Even on the taxi ride there, after some aggressive bartering, our Arab driver feels it’s fit to tell about the state of the nation. “Look, we hate them and they hate us,” he explains of Israel’s Jews. “But we get along because if we don’t it will be World War III and nobody wants that.”

Just then, a bus full of Orthodox Jews glides past, its occupants looking serious and pious in their suits, beards and pigtails. Our driver glares at them, shakes his head and sighs. We change the subject, talking about London, and his mood improves. Note to self: try to stay off the politics.

Twelve hours later, within the walls of Jerusalem’s Old City, it’s good to see that the Jews, Arabs and Christians manage to exist in relative peace among the labyrinth of streets. Pilgrims mix with holy men, tourists with locals selling food and crafts. Every turn offers something new; another spicy food aroma, another colourful character jangling trinkets.

We follow the trail of Jesus Christ’s crucifixion walk, ending up on the Church of the Holy Sepulchre, seeing the spot widely believed to have been where Christ was nailed to his cross and then later laid to rest in a nearby tomb. Christians quietly pray in anticipation of their messiah returning while tourists snap pictures of the impressive Ottoman baroque architecture. Outside, no one bats an eyelid when we play with life-size crucifixes, lugging them on our backs as a group of Indian tourists takes photos.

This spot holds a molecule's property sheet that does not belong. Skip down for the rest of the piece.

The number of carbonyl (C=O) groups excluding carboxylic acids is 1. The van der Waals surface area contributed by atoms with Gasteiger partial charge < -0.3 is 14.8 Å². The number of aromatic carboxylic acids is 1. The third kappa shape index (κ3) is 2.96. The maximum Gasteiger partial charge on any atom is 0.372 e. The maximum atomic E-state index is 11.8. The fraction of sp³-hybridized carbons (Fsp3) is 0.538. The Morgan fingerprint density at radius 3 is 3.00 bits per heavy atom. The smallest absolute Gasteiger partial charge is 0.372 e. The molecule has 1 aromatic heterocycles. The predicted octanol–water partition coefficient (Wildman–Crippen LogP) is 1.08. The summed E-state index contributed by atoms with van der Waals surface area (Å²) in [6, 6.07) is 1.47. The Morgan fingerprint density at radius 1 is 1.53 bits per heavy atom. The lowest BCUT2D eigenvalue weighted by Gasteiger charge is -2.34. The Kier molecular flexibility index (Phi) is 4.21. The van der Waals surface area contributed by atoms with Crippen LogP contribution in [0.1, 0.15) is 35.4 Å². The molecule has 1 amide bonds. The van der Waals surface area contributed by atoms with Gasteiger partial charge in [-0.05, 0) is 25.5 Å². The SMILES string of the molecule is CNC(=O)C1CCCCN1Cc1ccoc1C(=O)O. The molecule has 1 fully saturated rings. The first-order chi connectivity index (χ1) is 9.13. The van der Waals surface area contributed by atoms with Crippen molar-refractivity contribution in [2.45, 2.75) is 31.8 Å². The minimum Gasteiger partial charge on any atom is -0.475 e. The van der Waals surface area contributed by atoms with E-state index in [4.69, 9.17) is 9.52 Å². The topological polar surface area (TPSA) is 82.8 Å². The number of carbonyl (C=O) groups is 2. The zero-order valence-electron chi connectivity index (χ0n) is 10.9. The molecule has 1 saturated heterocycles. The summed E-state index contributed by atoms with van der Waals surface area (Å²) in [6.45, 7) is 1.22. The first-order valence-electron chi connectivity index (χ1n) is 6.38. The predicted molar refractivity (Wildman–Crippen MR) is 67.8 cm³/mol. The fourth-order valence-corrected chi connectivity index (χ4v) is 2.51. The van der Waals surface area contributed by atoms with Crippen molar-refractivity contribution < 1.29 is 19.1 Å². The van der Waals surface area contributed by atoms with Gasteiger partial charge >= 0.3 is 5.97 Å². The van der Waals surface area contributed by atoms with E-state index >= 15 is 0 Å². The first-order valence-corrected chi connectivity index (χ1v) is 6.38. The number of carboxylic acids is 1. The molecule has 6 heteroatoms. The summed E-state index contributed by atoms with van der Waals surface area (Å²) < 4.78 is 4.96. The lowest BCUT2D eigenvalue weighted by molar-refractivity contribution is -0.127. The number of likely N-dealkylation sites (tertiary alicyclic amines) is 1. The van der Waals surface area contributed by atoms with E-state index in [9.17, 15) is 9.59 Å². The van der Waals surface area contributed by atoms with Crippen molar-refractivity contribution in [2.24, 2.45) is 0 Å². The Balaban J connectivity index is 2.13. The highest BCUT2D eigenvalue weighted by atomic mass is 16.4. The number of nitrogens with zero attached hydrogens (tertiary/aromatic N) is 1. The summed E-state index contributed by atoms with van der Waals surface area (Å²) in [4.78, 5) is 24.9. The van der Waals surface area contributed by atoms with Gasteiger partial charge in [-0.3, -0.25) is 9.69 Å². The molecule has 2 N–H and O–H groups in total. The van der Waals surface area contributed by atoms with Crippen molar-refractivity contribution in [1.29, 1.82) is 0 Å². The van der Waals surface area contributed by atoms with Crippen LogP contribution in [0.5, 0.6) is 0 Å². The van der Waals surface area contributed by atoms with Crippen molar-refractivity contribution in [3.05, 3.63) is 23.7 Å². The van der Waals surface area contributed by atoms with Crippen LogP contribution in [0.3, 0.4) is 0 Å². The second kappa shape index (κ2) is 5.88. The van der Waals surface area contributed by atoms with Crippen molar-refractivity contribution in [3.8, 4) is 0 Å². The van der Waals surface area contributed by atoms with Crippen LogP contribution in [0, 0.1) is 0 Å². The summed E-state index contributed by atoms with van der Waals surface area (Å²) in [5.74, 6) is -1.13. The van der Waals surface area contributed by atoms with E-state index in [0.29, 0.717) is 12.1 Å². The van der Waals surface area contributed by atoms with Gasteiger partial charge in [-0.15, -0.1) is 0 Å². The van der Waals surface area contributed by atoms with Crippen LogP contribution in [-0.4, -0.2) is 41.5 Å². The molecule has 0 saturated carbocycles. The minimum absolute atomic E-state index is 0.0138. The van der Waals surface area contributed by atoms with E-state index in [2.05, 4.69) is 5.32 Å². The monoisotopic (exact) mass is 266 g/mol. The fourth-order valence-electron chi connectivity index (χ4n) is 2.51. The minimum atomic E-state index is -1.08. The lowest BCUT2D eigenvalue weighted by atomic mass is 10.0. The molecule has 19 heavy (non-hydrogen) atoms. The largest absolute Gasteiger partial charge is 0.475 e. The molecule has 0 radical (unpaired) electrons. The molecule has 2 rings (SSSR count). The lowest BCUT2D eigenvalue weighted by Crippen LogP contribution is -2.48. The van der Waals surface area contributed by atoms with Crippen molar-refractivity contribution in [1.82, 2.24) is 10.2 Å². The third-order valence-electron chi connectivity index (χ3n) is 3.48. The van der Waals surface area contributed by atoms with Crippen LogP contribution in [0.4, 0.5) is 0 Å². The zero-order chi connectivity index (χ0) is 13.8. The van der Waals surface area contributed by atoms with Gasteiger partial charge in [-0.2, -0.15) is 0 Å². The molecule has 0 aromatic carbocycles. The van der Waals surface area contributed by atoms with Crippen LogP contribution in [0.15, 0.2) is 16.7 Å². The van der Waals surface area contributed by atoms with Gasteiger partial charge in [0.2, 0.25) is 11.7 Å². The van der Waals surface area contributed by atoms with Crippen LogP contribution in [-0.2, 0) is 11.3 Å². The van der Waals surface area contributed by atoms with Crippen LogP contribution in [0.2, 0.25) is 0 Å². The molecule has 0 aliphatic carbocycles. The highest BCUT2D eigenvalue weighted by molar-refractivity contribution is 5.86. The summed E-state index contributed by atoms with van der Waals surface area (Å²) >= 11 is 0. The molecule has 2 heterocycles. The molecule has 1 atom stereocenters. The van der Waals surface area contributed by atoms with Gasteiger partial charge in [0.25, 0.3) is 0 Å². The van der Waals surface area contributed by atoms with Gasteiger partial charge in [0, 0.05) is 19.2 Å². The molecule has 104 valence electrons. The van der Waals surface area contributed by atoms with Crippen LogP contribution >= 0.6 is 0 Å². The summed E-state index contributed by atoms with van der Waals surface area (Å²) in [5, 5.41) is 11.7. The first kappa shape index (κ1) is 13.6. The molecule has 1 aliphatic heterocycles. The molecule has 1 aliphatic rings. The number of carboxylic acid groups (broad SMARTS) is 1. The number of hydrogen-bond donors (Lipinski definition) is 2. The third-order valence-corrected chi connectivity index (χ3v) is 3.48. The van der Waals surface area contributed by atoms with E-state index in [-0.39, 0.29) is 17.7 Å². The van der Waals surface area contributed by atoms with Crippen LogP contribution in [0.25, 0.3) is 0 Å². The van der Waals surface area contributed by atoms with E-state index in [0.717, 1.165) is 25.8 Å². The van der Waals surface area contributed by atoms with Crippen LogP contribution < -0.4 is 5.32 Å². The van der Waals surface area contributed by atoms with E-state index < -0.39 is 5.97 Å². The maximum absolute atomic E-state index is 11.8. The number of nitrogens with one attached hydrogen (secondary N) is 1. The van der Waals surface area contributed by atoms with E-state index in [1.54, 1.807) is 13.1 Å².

Over at the sacred site of the Wailing Wall – the remnants of the ancient wall that surrounded the Jewish Temple, god’s supposed footstool on Earth, and one of the most holy sites in Judaism – thousands of Jews of all ages, mostly dressed in the black religious attire of the Orthodox sect, line up to take their turn to touch it.  

Speaking in Hebrew and reading scriptures on their approach up to the wall, the worshippers creep closer as the midday sun beats furiously down upon their black hats. Some bury their noses in the stacks of religious tomes that lay upon lecterns. Others work themselves into a fervour – chanting, rocking back and forward, heads bobbing up and down. 

I have to dodge to avoid a headbutt as one worshipper sways about a little too eagerly, two rows away from the wall. Although not a believer, I inch closer to see what the fuss is about and realise how it got its nickname. Hundreds of men  (there’s a separate section for women) are openly sobbing, mourning the Roman destruction of their ancestor’s holy site in 70CE. The wall’s cracks are filled with scraps of paper containing prayers. I think about making a wish for world peace but then realise it won’t happen, so save my breath for the winding journey back through the streets to our hotel, determined not to get lost again.

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Flag of Palestine credit: iStock